Roles of Conservancies in Kenya

When most people think of conservancies they think of wildlife conservation. Though this is certainly a key objective, conservancies are about much more than wildlife. They serve various economical, ecological and social roles in the community and the nation at large.


Wildlife Management

Human-wildlife conflict is one of the major threats to wildlife conservation. Conservancies help maintain a balanced ecosystem through the protection and management of both the human population and wildlife. Conservancies also help to maintain healthy wildlife populations and ensure there is increase in numbers and diversity of species.

Enterprise Development

Conservancies need to provide alternative income generating opportunities in order to be financially sustainable. These initiatives work equally to leverage support for conservation from the communities that live around them to proactively take part in the county’s wildlife conservation efforts. These enterprises eventually end up improving the community livelihoods and the conservancy itself.

Livestock Management

Conservancies occupy expansive landscapes with ecosystems that support both herds of domesticated animals and wildlife as well. Conservancies play a vital role in managing the livestock to minimize the impact on the environment while ensuring co-existence with wildlife. For this to happen, there is need to: implement grazing management to improve the condition of rangelands and avoid overgrazing; develop markets for livestock to maximize income from livestock; accumulate revenue from grazing fees on land owned by private conservancies; purchase of community livestock through the use of a revolving fund where profits from the sales generate revenue for the conservancy, slaughter and sale of livestock products.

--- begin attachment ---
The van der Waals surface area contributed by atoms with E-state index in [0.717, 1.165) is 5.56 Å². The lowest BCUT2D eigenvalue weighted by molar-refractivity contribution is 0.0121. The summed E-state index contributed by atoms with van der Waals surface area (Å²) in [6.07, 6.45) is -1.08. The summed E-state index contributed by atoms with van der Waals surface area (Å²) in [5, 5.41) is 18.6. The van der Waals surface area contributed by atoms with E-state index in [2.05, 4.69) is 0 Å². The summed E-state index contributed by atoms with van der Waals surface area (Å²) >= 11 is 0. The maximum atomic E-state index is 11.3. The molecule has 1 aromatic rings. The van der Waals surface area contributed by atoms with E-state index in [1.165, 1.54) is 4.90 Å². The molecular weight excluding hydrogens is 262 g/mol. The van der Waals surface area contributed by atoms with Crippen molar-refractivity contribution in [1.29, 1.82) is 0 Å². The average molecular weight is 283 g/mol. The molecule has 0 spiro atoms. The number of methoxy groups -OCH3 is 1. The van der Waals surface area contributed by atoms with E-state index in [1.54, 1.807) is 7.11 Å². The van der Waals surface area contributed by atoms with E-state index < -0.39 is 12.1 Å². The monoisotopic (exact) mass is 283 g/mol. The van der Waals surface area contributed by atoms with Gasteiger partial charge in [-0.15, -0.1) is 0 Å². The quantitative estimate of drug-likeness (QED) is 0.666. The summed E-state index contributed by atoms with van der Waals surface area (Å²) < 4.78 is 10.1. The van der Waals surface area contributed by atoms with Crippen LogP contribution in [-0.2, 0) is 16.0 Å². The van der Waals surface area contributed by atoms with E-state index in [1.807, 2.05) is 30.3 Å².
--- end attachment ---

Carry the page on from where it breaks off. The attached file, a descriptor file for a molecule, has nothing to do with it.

Community Development

Conservancies endorse community support for conservation and participation in decision making to ensure equitable sharing of benefits and improve community access to services such as health, water and education, while supplementing government services. It is imperative to leverage the support from the community so as to create tangible benefits from conservation and to change attitudes and behavior of communities towards wildlife.


Wildlife is the basis of Kenya’s thriving safari tourism. Tourism in Kenya is one of the largest sources of foreign exchange revenue. Conservancies promote diverse forms of tourism which generate income to support conservancy operating costs and improve livelihoods of communities.

Land and Natural Resources Management

Conservancies serve to promote healthy ecosystems that support wildlife, livestock and human needs. They also improve the conditions of degraded areas and minimize invasive species; to ensure adequate supply of water for wildlife, people and livestock. Conservancies are tasked with the vital role of ensuring proper management of land and the resources upon which wildlife and people depend on.

Peace and Security

Conservancies seek to promote peace with neighboring communities as a foundation for economic development and effective planning and management of natural resources. Conservancy Scouts are responsible for providing security for residents and visitors to the conservancy.

In areas where inter-tribal conflict is prevalent, usually involving livestock theft, conservancy scouts are actively involved in following up and recovering stolen livestock in collaboration with the Kenya Police. It is the responsibility of the conservancy to ensure scouts also provide security for tourism facilities as well as the visitor’s safety.


Infrastructural Development

Conservancies invest in infrastructure and equipment to facilitate effective conservancy operations, to support tourism as well as to improve access to transport for community members.